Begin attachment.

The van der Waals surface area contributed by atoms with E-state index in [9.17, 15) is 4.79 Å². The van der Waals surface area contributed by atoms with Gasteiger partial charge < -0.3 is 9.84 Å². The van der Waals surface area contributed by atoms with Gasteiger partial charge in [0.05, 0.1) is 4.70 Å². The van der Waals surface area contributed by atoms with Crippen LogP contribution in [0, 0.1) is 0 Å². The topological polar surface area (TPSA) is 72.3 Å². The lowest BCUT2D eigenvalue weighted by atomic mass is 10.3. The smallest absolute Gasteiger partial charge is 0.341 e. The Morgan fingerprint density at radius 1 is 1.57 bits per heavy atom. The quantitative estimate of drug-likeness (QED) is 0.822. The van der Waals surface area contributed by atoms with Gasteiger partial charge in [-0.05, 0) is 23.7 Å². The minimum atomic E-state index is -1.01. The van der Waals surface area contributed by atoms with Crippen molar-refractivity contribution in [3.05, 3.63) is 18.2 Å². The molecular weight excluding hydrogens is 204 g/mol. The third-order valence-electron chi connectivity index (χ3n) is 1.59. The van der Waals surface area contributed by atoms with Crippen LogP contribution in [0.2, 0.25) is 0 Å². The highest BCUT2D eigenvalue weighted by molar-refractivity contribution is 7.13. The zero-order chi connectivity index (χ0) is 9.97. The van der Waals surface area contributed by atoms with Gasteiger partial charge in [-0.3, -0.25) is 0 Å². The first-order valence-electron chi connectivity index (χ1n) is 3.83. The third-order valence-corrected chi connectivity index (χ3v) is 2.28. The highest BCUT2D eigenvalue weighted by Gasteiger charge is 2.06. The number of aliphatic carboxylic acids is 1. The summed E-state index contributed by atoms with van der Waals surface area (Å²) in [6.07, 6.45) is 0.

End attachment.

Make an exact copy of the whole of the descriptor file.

The van der Waals surface area contributed by atoms with E-state index in [9.17, 15) is 4.79 Å². The van der Waals surface area contributed by atoms with Gasteiger partial charge < -0.3 is 9.84 Å². The van der Waals surface area contributed by atoms with Gasteiger partial charge in [0.05, 0.1) is 4.70 Å². The van der Waals surface area contributed by atoms with Crippen LogP contribution in [0, 0.1) is 0 Å². The topological polar surface area (TPSA) is 72.3 Å². The lowest BCUT2D eigenvalue weighted by atomic mass is 10.3. The smallest absolute Gasteiger partial charge is 0.341 e. The Morgan fingerprint density at radius 1 is 1.57 bits per heavy atom. The quantitative estimate of drug-likeness (QED) is 0.822. The van der Waals surface area contributed by atoms with Gasteiger partial charge in [-0.05, 0) is 23.7 Å². The minimum atomic E-state index is -1.01. The van der Waals surface area contributed by atoms with Crippen molar-refractivity contribution in [3.05, 3.63) is 18.2 Å². The molecular weight excluding hydrogens is 204 g/mol. The third-order valence-electron chi connectivity index (χ3n) is 1.59. The van der Waals surface area contributed by atoms with Crippen LogP contribution in [0.2, 0.25) is 0 Å². The highest BCUT2D eigenvalue weighted by molar-refractivity contribution is 7.13. The zero-order chi connectivity index (χ0) is 9.97. The van der Waals surface area contributed by atoms with Gasteiger partial charge in [-0.3, -0.25) is 0 Å². The first-order valence-electron chi connectivity index (χ1n) is 3.83. The third-order valence-corrected chi connectivity index (χ3v) is 2.28. The highest BCUT2D eigenvalue weighted by Gasteiger charge is 2.06. The number of aliphatic carboxylic acids is 1. The summed E-state index contributed by atoms with van der Waals surface area (Å²) in [6.07, 6.45) is 0.